The sound could have been Everton scraping the earth just before landing with a bump. Eight days after comprehensively dismantling Liverpool, they were held to a draw by Wigan Athletic yesterday to the accompaniment of a low groan. Not for the first time in their short history in the Premiership Paul Jewell's team had trampled on the dreams of their supposed betters.
The Everton supporters were not moaning at their team, merely expressing their disappointment with the result of a game that appeared theirs for the taking. Andy Johnson scored his fifth goal in as many starts, James Beattie got a penalty to restore the lead but two pieces of splendid finishing by Paul Scharner gave the visitors a draw.
So instead of looking down from joint top of the Premiership this morning, Everton could only reconsider a list of might-have-beens. But then no one could say they had not been warned. David Moyes had feared a let down after the best Merseyside derby win at Goodison for nearly a century, had said so in his programme notes, and was proved right. "We had the chances and had control of the game," he said. "We should have seen the game out on both occasions we were ahead."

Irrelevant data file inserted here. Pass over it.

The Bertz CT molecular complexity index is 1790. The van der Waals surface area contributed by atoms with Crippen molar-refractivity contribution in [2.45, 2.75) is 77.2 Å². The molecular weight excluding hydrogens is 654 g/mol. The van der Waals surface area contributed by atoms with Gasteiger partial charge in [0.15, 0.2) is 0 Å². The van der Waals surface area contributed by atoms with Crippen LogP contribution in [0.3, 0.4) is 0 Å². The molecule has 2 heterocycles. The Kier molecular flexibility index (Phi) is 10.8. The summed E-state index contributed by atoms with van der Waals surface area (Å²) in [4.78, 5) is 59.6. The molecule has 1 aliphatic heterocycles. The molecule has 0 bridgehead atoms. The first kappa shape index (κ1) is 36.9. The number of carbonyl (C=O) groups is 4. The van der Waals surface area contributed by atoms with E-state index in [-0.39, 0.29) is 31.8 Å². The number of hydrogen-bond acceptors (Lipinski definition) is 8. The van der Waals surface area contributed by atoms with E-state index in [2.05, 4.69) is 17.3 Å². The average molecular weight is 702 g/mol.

From the start, Everton lacked the vibrancy of last week's derby and the first half was notable only for an athletic save from Chris Kirkland to deny Mikel Arteta's free-kick and a flurry of bookings, the most serious of which was the Wigan goalkeeper making contact with Tim Cahill with what appeared to be a raised hand.
The game urgently needed a goal, but instead of one, four arrived in a rush. The first came from an inevitable source in the 49th minute when Cahill cut in from the left and fired a low cross to the near post where Lee Carsley was stretching. Whether he got a touch is debatable but he did enough to distract Kirkland and when the ball rebounded from their tussle it fell invitingly to the man of the moment. Johnson calmly placed his shot into the net.
Everton tore at Wigan and Kirkland made two flamboyant saves in a minute from Leon Osman before Wigan surprised everyone by getting an equaliser after 62 minutes. A text-book goal it was, too, Kevin Kilbane, making his debut against his old club, crossed from the left and Scharner powered a header past Tim Howard.
Moyes gesticulated furiously at the lack of marking, but within four minutes his opposite number, Jewell, was also looking daggers when Denny Landzaat tripped Osman in the area. Beattie grabbed the ball just in case Johnson had any ideas about taking the penalty and was equally emphatic with his kick, shooting over Howard's dive to his left.
The game seemed certain to be Everton's but Scharner again delayed his move for a cross from the left in the 68th minute, this time from Andreas Johansson's pull back, and he guided the ball just inside the post with his left foot.
"When he arrives fast and late like that he is dangerous," said Jewell of Scharner. "It's our third away game out of four, we've got just 16 fit players and we've come to the champions elect and got a draw." The champions bit, you can be assured, was tongue in cheek.Reuse content